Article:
Burramyidaepygmy possums

Pygmy possums are found in Australia and New Guinea. Five species, placed in two genera, are known.

These possums are small animals, ranging from 6 gms to about 80 gms. Besides traits from their diprotodont heritage, characteristics of burramyids include a conical head with short muzzle, large eyes, and short rounded ears. Their tail is long, slender, and prehensile. They have an opposable hallux on their hind feet, and their pelage is soft, thick, and wooly. Burramyids are diprotodont, with dental formula 3/2, 1/0, 2-3/3, 3-4/3-4. The molars are quadrate and have low, smooth cusps ( bunodont). The third upper premolar is bladelike or plagiaulacoid.

Their well-developed pouches open anteriorly, like those of most other marsupials. Newly fertilized eggs go through a period of embryonic diapause, a common trait among diprotodonts.

Burramyids are mostly insectivorous, but also feed on nectar and sometimes lizards. They are nocturnal, and arboreal or scansorial in habit. Burramys parvus, which lives at high elevations, is the only marsupial known to undergo extensive periods of hibernation.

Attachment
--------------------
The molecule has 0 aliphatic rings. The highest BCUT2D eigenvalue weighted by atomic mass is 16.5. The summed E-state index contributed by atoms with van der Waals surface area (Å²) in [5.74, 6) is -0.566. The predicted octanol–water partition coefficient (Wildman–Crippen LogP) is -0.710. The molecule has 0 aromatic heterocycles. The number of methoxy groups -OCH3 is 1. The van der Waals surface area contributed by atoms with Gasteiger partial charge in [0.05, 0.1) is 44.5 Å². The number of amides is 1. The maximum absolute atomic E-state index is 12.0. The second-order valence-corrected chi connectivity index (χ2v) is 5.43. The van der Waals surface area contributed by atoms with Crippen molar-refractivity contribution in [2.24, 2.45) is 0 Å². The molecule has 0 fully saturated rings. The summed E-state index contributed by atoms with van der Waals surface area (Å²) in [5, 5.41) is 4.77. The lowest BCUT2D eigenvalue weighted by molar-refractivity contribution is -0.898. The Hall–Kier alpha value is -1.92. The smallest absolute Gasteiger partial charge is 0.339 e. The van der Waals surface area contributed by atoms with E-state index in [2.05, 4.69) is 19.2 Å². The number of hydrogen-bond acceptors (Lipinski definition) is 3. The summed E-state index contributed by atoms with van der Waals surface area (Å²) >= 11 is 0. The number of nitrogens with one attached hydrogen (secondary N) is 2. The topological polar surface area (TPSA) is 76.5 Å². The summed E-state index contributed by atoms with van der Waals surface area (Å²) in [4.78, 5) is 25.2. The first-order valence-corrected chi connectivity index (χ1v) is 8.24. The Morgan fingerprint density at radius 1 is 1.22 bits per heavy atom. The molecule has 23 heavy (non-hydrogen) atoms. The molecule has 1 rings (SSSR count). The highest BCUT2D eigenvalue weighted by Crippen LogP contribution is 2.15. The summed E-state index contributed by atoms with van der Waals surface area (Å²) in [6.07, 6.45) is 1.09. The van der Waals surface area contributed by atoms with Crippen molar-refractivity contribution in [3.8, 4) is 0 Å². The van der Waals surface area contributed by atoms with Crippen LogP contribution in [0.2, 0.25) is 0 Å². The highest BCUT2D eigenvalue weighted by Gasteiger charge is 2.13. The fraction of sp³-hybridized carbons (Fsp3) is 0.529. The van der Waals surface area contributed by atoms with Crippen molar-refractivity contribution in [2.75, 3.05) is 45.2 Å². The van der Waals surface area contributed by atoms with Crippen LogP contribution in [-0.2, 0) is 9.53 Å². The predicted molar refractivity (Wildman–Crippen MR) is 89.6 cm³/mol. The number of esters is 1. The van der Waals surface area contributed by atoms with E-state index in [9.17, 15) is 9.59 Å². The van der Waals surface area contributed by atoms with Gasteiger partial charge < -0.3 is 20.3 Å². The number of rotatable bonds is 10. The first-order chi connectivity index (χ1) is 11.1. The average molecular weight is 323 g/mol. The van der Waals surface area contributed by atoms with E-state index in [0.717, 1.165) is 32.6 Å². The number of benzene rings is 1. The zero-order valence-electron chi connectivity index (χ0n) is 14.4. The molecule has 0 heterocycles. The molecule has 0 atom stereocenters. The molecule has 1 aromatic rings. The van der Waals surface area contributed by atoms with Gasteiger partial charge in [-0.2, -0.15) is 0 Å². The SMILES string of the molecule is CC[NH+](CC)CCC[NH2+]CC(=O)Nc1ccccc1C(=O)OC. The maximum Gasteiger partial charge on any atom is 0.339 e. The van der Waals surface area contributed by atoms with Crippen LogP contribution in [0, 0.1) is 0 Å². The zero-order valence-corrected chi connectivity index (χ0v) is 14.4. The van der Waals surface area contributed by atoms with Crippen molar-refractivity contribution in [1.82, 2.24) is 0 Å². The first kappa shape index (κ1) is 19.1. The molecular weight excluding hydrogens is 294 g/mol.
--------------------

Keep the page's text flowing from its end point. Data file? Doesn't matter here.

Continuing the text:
Literature and references cited

Feldhamer, G. A., L. C. Drickamer, S. H. Vessey, and J. F. Merritt. 1999. Mammalogy. Adaptation, Diversity, and Ecology. WCB McGraw-Hill, Boston. xii+563pp.

Marshall, L. G. 1984. Monotremes and marsupials. Pp 59-115 in Anderson, S. and J. Knox Jones, eds, Orders and Families of Recent Mammals of the World. John Wiley and Sons, NY. xii+686 pp.

Strahan, R. (ed.). 1995. Mammals of Australia. Smithsonian Institution Press, Washington, D.C. 756 pp.

Vaughan, T. A. 1986. Mammalogy. Third Edition. Saunders College Publishing, Fort Worth. vi+576 pp.

Vaughan, T. A., J. M. Ryan, N. J. Czaplewski. 2000. Mammalogy. Fourth Edition. Saunders College Publishing, Philadelphia. vii+565pp.

Wilson, D. E., and D. M. Reeder. 1993. Mammal Species of the World, A Taxonomic and Geographic Reference. 2nd edition. Smithsonian Institution Press, Washington. xviii+1206 pp.


Phil Myers (author), Museum of Zoology, University of Michigan-Ann Arbor.


bilateral symmetry

having body symmetry such that the animal can be divided in one plane into two mirror-image halves. Animals with bilateral symmetry have dorsal and ventral sides, as well as anterior and posterior ends. Synapomorphy of the Bilateria.


uses smells or other chemicals to communicate


animals that use metabolically generated heat to regulate body temperature independently of ambient temperature. Endothermy is a synapomorphy of the Mammalia, although it may have arisen in a (now extinct) synapsid ancestor; the fossil record does not distinguish these possibilities. Convergent in birds.


having the capacity to move from one place to another.


reproduction that includes combining the genetic contribution of two individuals, a male and a female


uses touch to communicate